Some people may have used the stimulus money to pay off debt, others may have used it to give a present to their grandchildren, some people may have used it to pay electricity and other utility bills (instead on increasing credit card debt), etc. I don’t think it can be presumed, as you do, that all of this money was spent on unnecessary ‘sh*t’.

    You ask for the theory behind it. The GFC is still ongoing. In the first instance there was an almost total collapse of the wholesale debt markets which potentially affects every aspect of ‘the economy’ (globally in this case); a catastrophic point where, by definition of such a point, prediction of anything, even the value of say an exchange rate one hour ahead is impossible. The then Head of Treasury, Ken Henry, a PhD in Economics, advised move fast and go for households. It was good advice IMO.

    If you have come across the Edworth-diagram by now, then a total collapse of the system is equivalent to looking at a blank page. (The economic ‘stuff’ can be interesting too for some minds.)

  63. Julie Thomas
    July 27th, 2012 at 17:54 | #63

    This is the answer: “when university administrators combine ecological economics with evolutionary psychology into a truly transdisciplinary curriculum”

    This brilliant observation is only one of the gems I found in a review of the book, “The Evolutionary Bases of Consumption.” by Joseph Vogel, Department of Economics, University of Puerto Rico

    Full text of article http://www.epjournal.net/wp-content/uploads/ep06125128.pdf

    Has anybody read the book?

  64. Privyet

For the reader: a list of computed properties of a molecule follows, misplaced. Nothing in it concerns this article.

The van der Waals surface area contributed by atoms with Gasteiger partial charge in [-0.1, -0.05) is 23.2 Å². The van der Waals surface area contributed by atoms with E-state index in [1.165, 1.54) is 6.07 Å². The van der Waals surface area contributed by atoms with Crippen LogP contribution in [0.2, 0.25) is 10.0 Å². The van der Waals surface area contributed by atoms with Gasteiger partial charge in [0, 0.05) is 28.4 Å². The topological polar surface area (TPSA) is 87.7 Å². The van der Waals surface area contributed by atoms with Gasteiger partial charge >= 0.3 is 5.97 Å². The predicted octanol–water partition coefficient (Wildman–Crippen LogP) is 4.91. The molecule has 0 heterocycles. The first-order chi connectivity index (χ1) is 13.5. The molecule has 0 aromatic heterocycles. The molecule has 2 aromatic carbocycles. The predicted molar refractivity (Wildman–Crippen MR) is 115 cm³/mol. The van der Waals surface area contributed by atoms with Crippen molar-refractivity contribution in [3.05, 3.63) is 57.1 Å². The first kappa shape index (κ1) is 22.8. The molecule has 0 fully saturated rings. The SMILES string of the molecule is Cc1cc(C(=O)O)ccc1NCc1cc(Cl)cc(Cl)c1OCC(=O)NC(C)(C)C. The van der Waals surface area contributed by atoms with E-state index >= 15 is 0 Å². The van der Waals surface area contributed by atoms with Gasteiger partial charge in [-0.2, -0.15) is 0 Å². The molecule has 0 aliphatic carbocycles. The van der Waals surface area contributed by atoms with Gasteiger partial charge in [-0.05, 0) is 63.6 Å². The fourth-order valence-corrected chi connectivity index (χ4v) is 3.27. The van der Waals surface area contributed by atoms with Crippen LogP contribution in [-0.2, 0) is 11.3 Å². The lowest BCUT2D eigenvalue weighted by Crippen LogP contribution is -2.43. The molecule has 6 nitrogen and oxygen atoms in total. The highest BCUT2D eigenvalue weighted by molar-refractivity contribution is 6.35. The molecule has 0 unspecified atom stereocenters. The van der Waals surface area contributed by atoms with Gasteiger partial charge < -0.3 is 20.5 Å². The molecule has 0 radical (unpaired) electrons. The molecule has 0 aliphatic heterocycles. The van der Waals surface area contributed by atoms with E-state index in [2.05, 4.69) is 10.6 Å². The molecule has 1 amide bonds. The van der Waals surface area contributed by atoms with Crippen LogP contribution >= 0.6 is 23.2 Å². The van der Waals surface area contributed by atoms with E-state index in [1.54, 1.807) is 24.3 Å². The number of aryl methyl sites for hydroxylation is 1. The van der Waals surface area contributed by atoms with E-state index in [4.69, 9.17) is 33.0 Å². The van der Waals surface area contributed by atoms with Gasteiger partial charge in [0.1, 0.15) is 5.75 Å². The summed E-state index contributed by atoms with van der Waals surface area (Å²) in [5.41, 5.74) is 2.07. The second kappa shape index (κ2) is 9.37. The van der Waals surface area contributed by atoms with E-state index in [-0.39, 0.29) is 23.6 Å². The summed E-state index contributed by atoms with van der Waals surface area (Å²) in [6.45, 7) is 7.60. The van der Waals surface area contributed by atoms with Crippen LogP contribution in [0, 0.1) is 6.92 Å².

July 29th, 2012 at 14:25 | #64

    @Newtowniar

    I’m afraid at 25 I’m a bit older and a whole lot more cynical then the average undergrad. I started late and haven’t always chosen the quickest path through the degree. When I was just starting in 2009, I found a copy of Steve Keen’s ‘Debunking Economics’ which I read and, despite not understanding a lot of the detail, found very invigorating. So I wrote to him and he was kind enough to reply in detail, recommending that I

    ‘do as many straight maths courses as you can in your electives. The key courses are linear algebra, introductory calculus, and differential equations. With those beneath your belt you’ll be better equipped than 99% of economists (heterodox ones included) in being able to contribute to developing a dynamic economics.’

    And since I’m fascinated by mathematics (despite not having a great talent for it) I was happy to take his advice, adding another year at least to my degree.

    I appreciate the advice. I know that it’s necessary to understand completely the current orthodoxy in order to challenge it and propose alternatives. I’ve been kind of resigned to it from the start, but it has been very hard to maintain interest enough to get the good grades I need if I’m to do anything useful with the degree in the future. As it’s taught, economics’ perfect mix of difficulty and complete pointlessness, together with it’s dry subject matter, is just right for sucking the joy out of study. Reading books like John’s is the only way I keep myself interested.

    In your last point there are you suggesting that economists can use their knowledge to make better investment decisions? I though the famous irony was that economists more often than not make terrible investors?